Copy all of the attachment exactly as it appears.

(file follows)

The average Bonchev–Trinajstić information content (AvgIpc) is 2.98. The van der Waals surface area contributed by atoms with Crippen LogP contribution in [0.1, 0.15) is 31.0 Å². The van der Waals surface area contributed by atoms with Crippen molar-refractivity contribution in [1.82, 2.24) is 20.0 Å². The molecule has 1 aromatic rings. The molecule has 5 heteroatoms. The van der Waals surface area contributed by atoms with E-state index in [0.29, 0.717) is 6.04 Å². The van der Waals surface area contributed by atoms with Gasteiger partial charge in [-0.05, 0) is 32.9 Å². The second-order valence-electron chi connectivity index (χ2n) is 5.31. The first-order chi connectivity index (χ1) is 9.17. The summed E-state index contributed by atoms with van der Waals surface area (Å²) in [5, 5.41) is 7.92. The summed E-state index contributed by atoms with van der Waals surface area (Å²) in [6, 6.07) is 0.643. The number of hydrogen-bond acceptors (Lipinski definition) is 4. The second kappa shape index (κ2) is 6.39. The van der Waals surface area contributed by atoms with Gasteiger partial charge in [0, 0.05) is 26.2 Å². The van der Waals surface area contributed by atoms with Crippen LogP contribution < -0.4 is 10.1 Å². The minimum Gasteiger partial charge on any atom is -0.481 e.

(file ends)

The average Bonchev–Trinajstić information content (AvgIpc) is 2.98. The van der Waals surface area contributed by atoms with Crippen LogP contribution in [0.1, 0.15) is 31.0 Å². The van der Waals surface area contributed by atoms with Crippen molar-refractivity contribution in [1.82, 2.24) is 20.0 Å². The molecule has 1 aromatic rings. The molecule has 5 heteroatoms. The van der Waals surface area contributed by atoms with E-state index in [0.29, 0.717) is 6.04 Å². The van der Waals surface area contributed by atoms with Gasteiger partial charge in [-0.05, 0) is 32.9 Å². The second-order valence-electron chi connectivity index (χ2n) is 5.31. The first-order chi connectivity index (χ1) is 9.17. The summed E-state index contributed by atoms with van der Waals surface area (Å²) in [5, 5.41) is 7.92. The summed E-state index contributed by atoms with van der Waals surface area (Å²) in [6, 6.07) is 0.643. The number of hydrogen-bond acceptors (Lipinski definition) is 4. The second kappa shape index (κ2) is 6.39. The van der Waals surface area contributed by atoms with Gasteiger partial charge in [0, 0.05) is 26.2 Å². The van der Waals surface area contributed by atoms with Crippen LogP contribution < -0.4 is 10.1 Å². The minimum Gasteiger partial charge on any atom is -0.481 e.